UniFi Controller Password Reset

  • Tutorial
Like any system administrator who was convinced that his own memory was perfect and his ability to remember the 25-digit Windows XP installation code in the middle of the night, I recently caught this exception.

One fine day, having decided to come to check what was there with my UniFi controller, I received an amazing message: Login error.



I scratched my head and remembered how at one moment I forgot the pin-code from the card, which was stuffed purely mechanically, and began to sort through the possible options. After half an hour of attempts, searching for notes in a notebook, reviewing sclerotosus glued to the monitor, I realized that I had to look for workarounds.

Immediately make a reservation for lovers of criticism - account / password manager, ala LastPass, is used. As a matter of fact, LastPass is used. And the data from there did not contribute to successful authentication.

Having searched the bourgeois forums, the necessary information for resetting the password from any account in the controller was obtained, comprehended, digested and collected in a brief memo.

So, it is given:

1. UniFi controller (does not play the role of the OS - Linux or Windows) with access to the OS itself.
2. Internet access.
3. Straight arms.

UniFi controller stores all configuration in Mongo database.

Check if we need information on the account we are looking for:

mongo --port 27117 ace --eval 'db.admin.find().forEach(printjson);'

In this particular case, we request information for the admin account .

If you are looking for uchetki VasyaPupkin query would look as follows:

mongo --port 27117 ace --eval 'db.VasyaPupkin.find().forEach(printjson);'

Exhaust we get about the following:


MongoDB shell version: 2.6.12
connecting to: 127.0.0.1:27117/ace
{
        "_id" : ObjectId("567bfd4fe4b0c81300ff3158"),
        "email" : "admin@company.com",
        "email_alert_enabled" : true,
        "email_alert_grouping_enabled" : true,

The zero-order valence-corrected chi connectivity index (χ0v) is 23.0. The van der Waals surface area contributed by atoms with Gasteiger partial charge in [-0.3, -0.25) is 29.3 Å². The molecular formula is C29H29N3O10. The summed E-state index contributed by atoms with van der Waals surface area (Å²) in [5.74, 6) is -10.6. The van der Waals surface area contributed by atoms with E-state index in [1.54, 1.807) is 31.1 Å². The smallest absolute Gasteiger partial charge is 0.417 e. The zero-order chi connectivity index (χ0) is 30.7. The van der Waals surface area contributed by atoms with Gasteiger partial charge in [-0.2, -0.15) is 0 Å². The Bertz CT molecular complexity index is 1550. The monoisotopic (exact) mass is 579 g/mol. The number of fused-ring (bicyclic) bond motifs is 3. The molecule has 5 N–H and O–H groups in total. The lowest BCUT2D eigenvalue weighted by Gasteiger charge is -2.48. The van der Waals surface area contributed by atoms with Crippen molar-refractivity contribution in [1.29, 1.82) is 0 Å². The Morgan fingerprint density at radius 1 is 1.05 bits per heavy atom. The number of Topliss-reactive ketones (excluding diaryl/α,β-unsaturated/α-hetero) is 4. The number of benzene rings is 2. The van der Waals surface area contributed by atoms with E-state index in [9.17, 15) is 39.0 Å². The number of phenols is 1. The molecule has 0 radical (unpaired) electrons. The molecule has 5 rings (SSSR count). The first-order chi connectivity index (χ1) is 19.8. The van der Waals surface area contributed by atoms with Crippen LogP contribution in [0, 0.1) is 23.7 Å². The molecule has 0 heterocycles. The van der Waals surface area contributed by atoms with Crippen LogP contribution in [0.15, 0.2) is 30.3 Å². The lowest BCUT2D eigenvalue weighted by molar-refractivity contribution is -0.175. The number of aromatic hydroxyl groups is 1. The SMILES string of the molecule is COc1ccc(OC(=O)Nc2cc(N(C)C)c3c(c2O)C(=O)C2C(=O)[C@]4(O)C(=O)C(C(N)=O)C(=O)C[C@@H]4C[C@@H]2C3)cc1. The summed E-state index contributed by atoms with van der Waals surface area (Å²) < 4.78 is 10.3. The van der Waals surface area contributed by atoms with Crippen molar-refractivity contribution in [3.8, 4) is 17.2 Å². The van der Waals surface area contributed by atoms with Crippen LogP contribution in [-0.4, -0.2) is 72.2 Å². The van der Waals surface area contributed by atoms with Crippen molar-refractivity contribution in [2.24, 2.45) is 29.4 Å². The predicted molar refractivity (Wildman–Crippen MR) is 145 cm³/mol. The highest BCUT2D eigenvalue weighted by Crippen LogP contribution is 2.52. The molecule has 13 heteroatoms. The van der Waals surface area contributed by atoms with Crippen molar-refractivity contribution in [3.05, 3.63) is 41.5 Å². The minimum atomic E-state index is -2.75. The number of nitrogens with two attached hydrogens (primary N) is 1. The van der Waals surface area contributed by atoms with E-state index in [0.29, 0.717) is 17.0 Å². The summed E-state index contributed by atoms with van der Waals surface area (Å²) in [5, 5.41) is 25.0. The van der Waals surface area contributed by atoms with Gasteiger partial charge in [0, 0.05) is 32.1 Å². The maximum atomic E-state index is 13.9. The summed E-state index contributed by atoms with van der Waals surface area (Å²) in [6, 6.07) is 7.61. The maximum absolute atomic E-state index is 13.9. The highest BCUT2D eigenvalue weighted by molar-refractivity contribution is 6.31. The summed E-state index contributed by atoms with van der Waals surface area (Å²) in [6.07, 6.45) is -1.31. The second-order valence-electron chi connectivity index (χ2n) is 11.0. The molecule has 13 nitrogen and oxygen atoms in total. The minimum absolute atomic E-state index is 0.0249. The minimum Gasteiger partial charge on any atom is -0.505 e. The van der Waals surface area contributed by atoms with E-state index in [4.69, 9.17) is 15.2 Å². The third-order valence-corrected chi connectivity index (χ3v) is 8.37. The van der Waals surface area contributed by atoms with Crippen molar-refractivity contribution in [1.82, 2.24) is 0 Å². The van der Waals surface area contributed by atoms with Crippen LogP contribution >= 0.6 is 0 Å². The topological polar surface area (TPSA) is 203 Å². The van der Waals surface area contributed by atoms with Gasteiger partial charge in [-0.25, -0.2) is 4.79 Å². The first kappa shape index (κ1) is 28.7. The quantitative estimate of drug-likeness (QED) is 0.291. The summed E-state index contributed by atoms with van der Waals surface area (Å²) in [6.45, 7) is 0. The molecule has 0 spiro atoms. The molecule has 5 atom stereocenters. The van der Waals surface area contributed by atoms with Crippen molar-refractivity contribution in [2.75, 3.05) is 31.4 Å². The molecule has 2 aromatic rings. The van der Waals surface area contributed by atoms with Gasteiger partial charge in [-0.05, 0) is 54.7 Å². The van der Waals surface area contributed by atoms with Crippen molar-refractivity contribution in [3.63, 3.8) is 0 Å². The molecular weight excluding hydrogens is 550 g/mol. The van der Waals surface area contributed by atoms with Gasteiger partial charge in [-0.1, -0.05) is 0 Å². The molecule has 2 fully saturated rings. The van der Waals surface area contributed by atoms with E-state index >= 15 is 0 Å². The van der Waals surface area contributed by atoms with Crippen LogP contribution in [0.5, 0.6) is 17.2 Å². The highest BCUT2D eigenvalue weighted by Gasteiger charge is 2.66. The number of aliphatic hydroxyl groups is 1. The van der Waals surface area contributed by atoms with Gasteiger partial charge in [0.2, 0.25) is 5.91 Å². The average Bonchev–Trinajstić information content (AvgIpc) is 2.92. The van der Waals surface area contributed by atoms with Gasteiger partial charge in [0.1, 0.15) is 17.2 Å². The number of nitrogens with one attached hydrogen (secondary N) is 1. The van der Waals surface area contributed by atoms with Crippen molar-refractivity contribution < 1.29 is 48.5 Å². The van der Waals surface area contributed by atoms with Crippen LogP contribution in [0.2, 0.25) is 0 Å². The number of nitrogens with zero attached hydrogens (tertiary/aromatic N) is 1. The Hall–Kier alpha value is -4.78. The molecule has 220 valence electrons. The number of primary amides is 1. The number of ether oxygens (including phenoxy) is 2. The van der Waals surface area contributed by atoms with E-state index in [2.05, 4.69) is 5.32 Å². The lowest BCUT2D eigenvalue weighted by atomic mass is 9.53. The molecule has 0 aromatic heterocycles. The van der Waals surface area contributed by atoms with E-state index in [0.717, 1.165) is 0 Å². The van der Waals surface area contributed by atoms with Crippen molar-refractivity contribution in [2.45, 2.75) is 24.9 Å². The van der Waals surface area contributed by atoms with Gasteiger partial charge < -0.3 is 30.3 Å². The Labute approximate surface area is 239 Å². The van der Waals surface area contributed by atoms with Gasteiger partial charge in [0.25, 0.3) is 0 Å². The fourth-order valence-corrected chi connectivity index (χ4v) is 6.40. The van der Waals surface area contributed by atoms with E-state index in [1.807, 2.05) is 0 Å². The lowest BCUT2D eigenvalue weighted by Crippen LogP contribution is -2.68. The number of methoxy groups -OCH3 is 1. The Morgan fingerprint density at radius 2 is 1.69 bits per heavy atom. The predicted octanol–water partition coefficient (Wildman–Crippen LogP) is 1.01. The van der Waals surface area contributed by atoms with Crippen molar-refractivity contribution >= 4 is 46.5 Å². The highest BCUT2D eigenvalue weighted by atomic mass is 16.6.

"html_email_enabled" : true,
        "is_professional_installer" : false,
        "last_site_name" : "default",
        "name" : "admin",
        "requires_new_password" : false,
        "time_created" : NumberLong(1450966351),
        "ui_settings" : {
                "dashboardConfig" : {
                        "dashboards" : {
                                "5b4c57aadc236c7de53e3c3c" : {
                                        "order" : 1
                                }
                        },
                        "lastActiveDashboardId" : "5b4c57aadc236c7de53e3c3c"
                },
                "statisticsPreferBps" : true
        },
        "x_shadow" : "$6$0YiSt9dQ$YrNKedOCjOP2xl3y9FhRasafdhbdfadamBKIjZ4l9Mm4cy/m49dt0bN.sYaFvgVb5vce45KypFe07iNYc1"
}

Field of interest to us:

x_shadow" : "$6$0YiSt9dQ$YrNKedOCjOP2xl3y9FhRasafdhbdfadamBKIjZ4l9Mm4cy/m49dt0bN.sYaFvgVb5vce45KypFe07iNYc1"

After analyzing google, we learn that the encryption algorithm is SHA-512 crypt (3) compatible.

Oops. We postpone the idea of ​​decrypt to the far shelf and go the other way.
We have access to the database, so we just need a hash of a known password. And to update the record in the database is something simple.

We go to:
Select the desired algorithm, enter the password that we will use:



Press the magic Blue button:



The resulting hash is carefully copied, then we will need it.

And now it is time for the final step:

admin.mongo --port 27117 ace  --eval 'db.admin.update({name:"admin"},{$set:{x_shadow:"$6$ee74396ce4c563de$oLm93BwJywYo1sUFgX8U0FC.p75t1Jv838.0defRCe36jgX6PU3h.m3NL6tjCs8Q/1Ymtge0DXz9shb//dyEN."}})'

Drum roll ... Press Enter.


MongoDB shell version: 2.6.12
connecting to: 127.0.0.1:27117/ace
WriteResult({ "nMatched" : 1, "nUpserted" : 0, "nModified" : 1 })

Go to the UniFi controller's authentication page, enter the username: admin (we also changed the password for it), enter the password for which the hash was generated.

And, voila, everything works, there is access, everyone is happy and dancing.

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